In 2002, at the onset of the severe acute respiratory syndrome (SARS) pandemic due to SARS coronavirus (SARS-CoV), efforts were made to swiftly determine the viral mechanism as well as a safe and effective treatment [46]. Li et al. found that angiotensin-converting enzyme 2 (ACE2) was a functional receptor of the S1 domain on the SARS-CoV spike (S) protein [47]. Vincent et al. found that CQ disrupts viral spread of SARS-CoV both pre-infection (24 h prior) and post-infection (3 to 5 h after) in Vero E6 cells in a dose-dependent manner [46]. This group-theorized CQ accomplished this through terminal glycosylation of ACE2, thus reducing its affinity to bind the S protein and interfering with onset of infection [46]. It is worth noting that Vero E6 cells are kidney epithelial cells from the African Green Monkey which are interferon deficient; these cells are ideal clones for achieving high viral nucleic acid copies but do not necessarily mimic the physiologic conditions of the respiratory epithelium in vivo [48]. By mid-2003, SARS was felt to be contained, somewhat slowing further investigation into new therapeutic agents and preventative vaccines [49].

Hydroxychloroquine as an Antiviral in the COVID-19 Era

As of mid-September 2020, COVID-19 is proving to be a far more formidable disease than SARS, approaching nearly 30 million cases and 1 million deaths worldwide [50]. Based on prior data supporting its use in SARS-CoV virus as well as the hypotheses that HCQ could inhibit viral replication due to lysosomal deacidification and the ability to prevent progression into cytokine storm, HCQ was repurposed as an investigational therapy to treat the SARS-CoV-2 virus.

Early in vitro studies attempted to identify the effective concentration of HCQ needed to inhibit half (EC50) of SARS-COV-2 viral replication [51, 52]. These in vitro targets were then used for pharmacokinetic/pharmacodynamic (PK/PD) modeling to establish the target HCQ doses needed to achieve antiviral activity against SARS-CoV-2 infection [51]. However, the researchers likely did not account for the differences between the in vitro assay and the in vivo target tissue [53, 54]. Specifically, the in vitro assay mimics the amount of free HCQ in plasma or extracellular fluid, whereas HCQ’s in vivo antiviral activity requires adequate intracellular concentrations within target tissues, which for coronaviruses is thought to be respiratory tract epithelial cells [53, 55]. Accounting for these discrepancies, investigators from the FDA published an analysis demonstrating that free intracellular HCQ concentrations in lung tissue is predicted to be 10 to 100 times lower than in vitro EC50 targets, and therefore, it is unlikely that we can safely administer the doses of HCQ necessary to achieve antiviral activity against SARS-CoV-2 in vivo [53••].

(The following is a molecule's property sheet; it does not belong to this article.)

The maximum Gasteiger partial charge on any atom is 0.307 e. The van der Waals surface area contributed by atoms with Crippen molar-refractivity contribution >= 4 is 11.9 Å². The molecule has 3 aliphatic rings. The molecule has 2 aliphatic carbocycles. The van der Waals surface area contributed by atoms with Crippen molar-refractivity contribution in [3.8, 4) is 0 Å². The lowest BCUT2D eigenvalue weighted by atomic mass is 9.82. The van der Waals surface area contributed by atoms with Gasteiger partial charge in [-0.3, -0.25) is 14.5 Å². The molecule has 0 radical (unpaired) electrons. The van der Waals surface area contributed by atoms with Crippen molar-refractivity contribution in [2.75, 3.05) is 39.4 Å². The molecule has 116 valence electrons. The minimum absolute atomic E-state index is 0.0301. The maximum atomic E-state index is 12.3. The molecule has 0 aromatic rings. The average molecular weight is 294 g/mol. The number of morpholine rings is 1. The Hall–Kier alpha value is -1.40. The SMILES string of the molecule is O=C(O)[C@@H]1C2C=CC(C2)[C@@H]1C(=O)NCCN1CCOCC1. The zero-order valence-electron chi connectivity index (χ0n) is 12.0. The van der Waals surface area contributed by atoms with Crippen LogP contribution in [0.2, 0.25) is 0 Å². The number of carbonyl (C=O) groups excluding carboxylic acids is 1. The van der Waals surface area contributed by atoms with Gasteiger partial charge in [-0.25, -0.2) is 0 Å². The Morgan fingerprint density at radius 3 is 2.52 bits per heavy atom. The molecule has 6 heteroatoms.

During one of the earliest prospective cohort analyses of COVID-19 patients in February of 2020, Huang et al. noted that patients infected with SARS-CoV-2 virus had a highly proinflammatory cytokine profile and that elevations in some of these cytokines, such as granulocyte colony-stimulating factor (G-CSF) and tumor necrosis factor-alpha (TNF-α), were predictive of more severe disease [56]. Shortly thereafter, Chen et al. performed a retrospective review of COVID-19 patients, noting significantly higher levels of proinflammatory molecules, including interleukin-2 receptor (IL-2R) and interleukin-6 (IL-6), significantly lower CD4+ T cells and CD8+ T cells, significantly lower naïve CD45RA+ T regulatory cells, and a trend toward lower natural killer cells in severe cases as compared to moderate cases [57•]. These studies highlight the ways in which hyperinflammation and immune system dysfunction contribute to the pathogenesis of COVID-19 [58]. In theory, immune-modulating therapies such as HCQ could help tip the immune response toward a less inflammatory state, curb production of proinflammatory cytokines, and prevent progression to a deadly cytokine storm.

Following initial in vitro studies suggesting the possible utility of HCQ against COVID-19, numerous observational and clinical trials began to explore its efficacy and safety in humans (Table 1). A pivotal initial study published on March 20, 2020, by Gautret et al. reported on 42 patients with or without exposure to HCQ, suggesting lower viral carriage in those treated with HCQ and particularly low viral carriage in those treated with both HCQ and azithromycin. Importantly, clinical efficacy endpoints beyond nasal carriage were not discussed [59]. Many raised concerns about methodological flaws in this study, including the lack of randomization and the exclusion of 6 patients treated with HCQ who were lost to follow-up due to ICU transfer (3 patients), death (1 patient), leaving the hospital (1 patient), and treatment discontinuation (1 patient). Despite these concerns, this study received international attention and spurred many to use this medication despite the absence of a randomized, placebo-controlled clinical trial.

Table 1 Major pre-clinical, observational, and randomized controlled trial data studying hydroxychloroquine in COVID-19